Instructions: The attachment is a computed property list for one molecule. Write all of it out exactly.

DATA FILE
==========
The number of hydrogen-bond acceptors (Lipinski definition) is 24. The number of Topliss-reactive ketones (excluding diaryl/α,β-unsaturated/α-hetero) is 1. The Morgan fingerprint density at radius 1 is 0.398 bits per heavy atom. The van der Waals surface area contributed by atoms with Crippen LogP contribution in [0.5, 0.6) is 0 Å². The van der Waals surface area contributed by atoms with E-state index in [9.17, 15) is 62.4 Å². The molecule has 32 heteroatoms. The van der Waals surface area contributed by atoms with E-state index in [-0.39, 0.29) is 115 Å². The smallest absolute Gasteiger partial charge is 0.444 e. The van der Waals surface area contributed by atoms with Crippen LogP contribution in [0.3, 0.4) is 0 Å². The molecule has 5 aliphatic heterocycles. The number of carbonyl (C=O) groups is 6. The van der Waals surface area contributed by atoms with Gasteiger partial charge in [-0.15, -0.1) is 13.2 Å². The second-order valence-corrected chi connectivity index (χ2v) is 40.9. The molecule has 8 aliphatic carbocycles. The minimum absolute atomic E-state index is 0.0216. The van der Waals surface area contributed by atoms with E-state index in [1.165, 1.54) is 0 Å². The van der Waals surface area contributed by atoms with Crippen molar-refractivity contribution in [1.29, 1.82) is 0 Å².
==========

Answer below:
The number of hydrogen-bond acceptors (Lipinski definition) is 24. The number of Topliss-reactive ketones (excluding diaryl/α,β-unsaturated/α-hetero) is 1. The Morgan fingerprint density at radius 1 is 0.398 bits per heavy atom. The van der Waals surface area contributed by atoms with Crippen LogP contribution in [0.5, 0.6) is 0 Å². The van der Waals surface area contributed by atoms with E-state index in [9.17, 15) is 62.4 Å². The molecule has 32 heteroatoms. The van der Waals surface area contributed by atoms with E-state index in [-0.39, 0.29) is 115 Å². The smallest absolute Gasteiger partial charge is 0.444 e. The van der Waals surface area contributed by atoms with Crippen LogP contribution in [0.3, 0.4) is 0 Å². The molecule has 5 aliphatic heterocycles. The number of carbonyl (C=O) groups is 6. The van der Waals surface area contributed by atoms with Gasteiger partial charge in [-0.15, -0.1) is 13.2 Å². The second-order valence-corrected chi connectivity index (χ2v) is 40.9. The molecule has 8 aliphatic carbocycles. The minimum absolute atomic E-state index is 0.0216. The van der Waals surface area contributed by atoms with E-state index in [1.165, 1.54) is 0 Å². The van der Waals surface area contributed by atoms with Crippen molar-refractivity contribution in [1.29, 1.82) is 0 Å².